Why England's Six Nations challenge is reliant on head overruling heart for Dylan Hartley and James Haskell

 
Bob Baker
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Hartley has been tasked with proving his fitness for England's opening match (Source: Getty)

The inevitable roles that Dylan Hartley and James Haskell will play in the Six Nations must reinforce the preponderance of mental strength over physical fortitude.

There can be little argument against the notion that Haskell is a physical specimen; indeed, all of those who choose to subject themselves to his incessant social media bombardments are intimately aware of his muscularity.

However, the dense, red fibres will be gasping for air should he be selected to start England’s opening fixture.

Read more: Why Elliot Daly got the nickname "Briefcase" at Wasps

Likewise, Dylan Hartley may find his boots weigh a kilo or two more than when he previously strapped into them.

In advance of selection the Northampton scrapper must survive a flogging by way of running track in an effort to ascertain whether he is in the required condition to stumble through several rounds of the opening bout against France, on 4 February.

If he passes, he still will not be at full tilt. Even after the most torturous preseason, no player is ever in peak condition, irrespective of the extent to which they firmly ripple through the panels of an undersized T-shirt.

At this point, mentalities take over as the mind persuades one’s structure that it can keep going when it cannot.

Fortunately for England, Haskell has the arrogance and Hartley the hard edge to keep the locomotive rolling even when it is depleted of coal.

Rugby is one game where mind can outmanoeuvre matter, and England must hope that Haskell and Hartley have the cerebral capacity allied to a sufficiently high cardiovascular threshold to carry themselves, and the sweet chariot, home.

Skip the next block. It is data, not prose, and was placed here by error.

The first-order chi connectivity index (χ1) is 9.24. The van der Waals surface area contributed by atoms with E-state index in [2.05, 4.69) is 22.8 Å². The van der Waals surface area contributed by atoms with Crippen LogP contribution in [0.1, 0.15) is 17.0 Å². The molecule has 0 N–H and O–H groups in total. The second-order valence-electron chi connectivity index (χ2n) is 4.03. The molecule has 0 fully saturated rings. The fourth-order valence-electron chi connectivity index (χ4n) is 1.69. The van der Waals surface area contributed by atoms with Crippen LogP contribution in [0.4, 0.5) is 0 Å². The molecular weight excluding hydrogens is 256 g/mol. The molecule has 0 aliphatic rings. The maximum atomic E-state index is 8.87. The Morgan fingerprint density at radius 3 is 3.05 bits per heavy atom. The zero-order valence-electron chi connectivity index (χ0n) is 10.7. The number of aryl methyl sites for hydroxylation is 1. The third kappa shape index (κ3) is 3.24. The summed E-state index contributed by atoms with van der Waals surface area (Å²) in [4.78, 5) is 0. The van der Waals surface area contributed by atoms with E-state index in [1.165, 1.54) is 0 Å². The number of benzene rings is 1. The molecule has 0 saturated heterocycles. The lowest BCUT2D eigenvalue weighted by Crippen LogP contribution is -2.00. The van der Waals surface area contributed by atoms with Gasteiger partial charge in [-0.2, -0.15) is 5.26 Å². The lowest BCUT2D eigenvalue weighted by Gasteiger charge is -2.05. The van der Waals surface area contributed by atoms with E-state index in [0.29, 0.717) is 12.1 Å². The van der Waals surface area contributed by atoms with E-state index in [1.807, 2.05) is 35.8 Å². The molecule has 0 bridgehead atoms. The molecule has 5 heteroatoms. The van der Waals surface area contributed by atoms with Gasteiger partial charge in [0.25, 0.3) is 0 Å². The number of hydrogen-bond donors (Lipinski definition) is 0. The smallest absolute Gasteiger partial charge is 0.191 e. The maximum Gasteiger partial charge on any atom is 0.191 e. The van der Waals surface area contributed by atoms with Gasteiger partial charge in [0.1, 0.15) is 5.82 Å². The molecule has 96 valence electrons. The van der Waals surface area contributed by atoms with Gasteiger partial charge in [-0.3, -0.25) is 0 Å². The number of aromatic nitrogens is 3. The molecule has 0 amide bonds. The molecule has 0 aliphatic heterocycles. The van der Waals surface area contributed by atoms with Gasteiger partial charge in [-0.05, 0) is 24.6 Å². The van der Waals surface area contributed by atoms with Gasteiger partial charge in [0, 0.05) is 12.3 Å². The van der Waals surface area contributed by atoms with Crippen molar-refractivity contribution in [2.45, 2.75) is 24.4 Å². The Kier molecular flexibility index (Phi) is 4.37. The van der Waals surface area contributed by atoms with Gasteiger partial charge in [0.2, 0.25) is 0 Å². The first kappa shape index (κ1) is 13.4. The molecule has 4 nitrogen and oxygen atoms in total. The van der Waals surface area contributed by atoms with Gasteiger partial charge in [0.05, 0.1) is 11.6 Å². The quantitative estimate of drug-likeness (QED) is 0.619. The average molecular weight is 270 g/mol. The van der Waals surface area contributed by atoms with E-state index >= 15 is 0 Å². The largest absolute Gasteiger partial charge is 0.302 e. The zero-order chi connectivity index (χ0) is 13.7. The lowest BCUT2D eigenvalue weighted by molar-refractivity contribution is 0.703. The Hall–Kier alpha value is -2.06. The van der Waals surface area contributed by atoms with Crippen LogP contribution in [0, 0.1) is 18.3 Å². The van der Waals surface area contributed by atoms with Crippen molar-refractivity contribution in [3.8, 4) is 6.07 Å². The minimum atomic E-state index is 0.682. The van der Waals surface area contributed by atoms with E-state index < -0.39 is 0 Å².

Transfer market

As is the case in the new year, the transfer market rumour mill begins to turn as clubs scramble to get the big names signed up for fear of being left with third dibs later on.

Yet so far there has been a distinct lack of inspirational signings, confirmed or otherwise.

Saracens have added Calum Clark, a player whose indiscretions and untimely injuries have meant he has never become the international he was tipped to be, to their deep ranks in the back row.

Similarly to Chris Robshaw, Clark is very much a “six-and-a-half”: often played as an open-side flanker, but in reality at least a yard short on pace.

He does, however, have the work ethic of a shire horse, and a comparably sized set of lungs.

On a training camp with the Royal Marines he out-swam and out-lifted some of Her Majesty’s finest physical trainers, to their deep embarrassment.

With Schalk Burger and Jonathan Rhodes among Sarries’ options, Clark will be a squaddie rather than the general.

He will likely get good game time but not be the favoured pick for a Champions’ Cup final.

Likewise, Leicester are being linked with Toulon’s Maxime Mermoz, a regular member of the France squad.

The Toulonnais has had some good seasons historically but he is no inspiration.

He could come at great cost and yet do little to change Tigers’ fortunes, with management perhaps likely to achieve a better return on investment elsewhere.

We await bigger headlines.

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